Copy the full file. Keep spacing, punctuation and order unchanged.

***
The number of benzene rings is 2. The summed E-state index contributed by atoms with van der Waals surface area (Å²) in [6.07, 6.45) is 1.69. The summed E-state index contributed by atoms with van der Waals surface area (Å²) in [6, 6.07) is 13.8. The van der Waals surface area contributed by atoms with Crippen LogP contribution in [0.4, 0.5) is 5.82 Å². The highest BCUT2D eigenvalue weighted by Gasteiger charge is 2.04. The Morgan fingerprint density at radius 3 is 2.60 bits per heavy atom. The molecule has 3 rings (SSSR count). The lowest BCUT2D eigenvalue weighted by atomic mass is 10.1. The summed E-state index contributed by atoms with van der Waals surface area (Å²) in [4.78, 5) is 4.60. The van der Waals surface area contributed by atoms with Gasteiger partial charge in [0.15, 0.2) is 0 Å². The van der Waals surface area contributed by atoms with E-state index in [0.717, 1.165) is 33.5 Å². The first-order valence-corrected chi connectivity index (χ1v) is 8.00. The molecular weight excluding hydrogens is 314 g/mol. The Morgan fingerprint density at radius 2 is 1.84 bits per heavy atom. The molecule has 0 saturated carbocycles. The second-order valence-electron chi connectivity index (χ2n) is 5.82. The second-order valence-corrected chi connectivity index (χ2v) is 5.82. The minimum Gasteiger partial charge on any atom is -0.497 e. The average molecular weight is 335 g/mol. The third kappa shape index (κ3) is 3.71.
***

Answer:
The number of benzene rings is 2. The summed E-state index contributed by atoms with van der Waals surface area (Å²) in [6.07, 6.45) is 1.69. The summed E-state index contributed by atoms with van der Waals surface area (Å²) in [6, 6.07) is 13.8. The van der Waals surface area contributed by atoms with Crippen LogP contribution in [0.4, 0.5) is 5.82 Å². The highest BCUT2D eigenvalue weighted by Gasteiger charge is 2.04. The Morgan fingerprint density at radius 3 is 2.60 bits per heavy atom. The molecule has 3 rings (SSSR count). The lowest BCUT2D eigenvalue weighted by atomic mass is 10.1. The summed E-state index contributed by atoms with van der Waals surface area (Å²) in [4.78, 5) is 4.60. The van der Waals surface area contributed by atoms with Gasteiger partial charge in [0.15, 0.2) is 0 Å². The van der Waals surface area contributed by atoms with E-state index in [0.717, 1.165) is 33.5 Å². The first-order valence-corrected chi connectivity index (χ1v) is 8.00. The molecular weight excluding hydrogens is 314 g/mol. The Morgan fingerprint density at radius 2 is 1.84 bits per heavy atom. The molecule has 0 saturated carbocycles. The second-order valence-electron chi connectivity index (χ2n) is 5.82. The second-order valence-corrected chi connectivity index (χ2v) is 5.82. The minimum Gasteiger partial charge on any atom is -0.497 e. The average molecular weight is 335 g/mol. The third kappa shape index (κ3) is 3.71.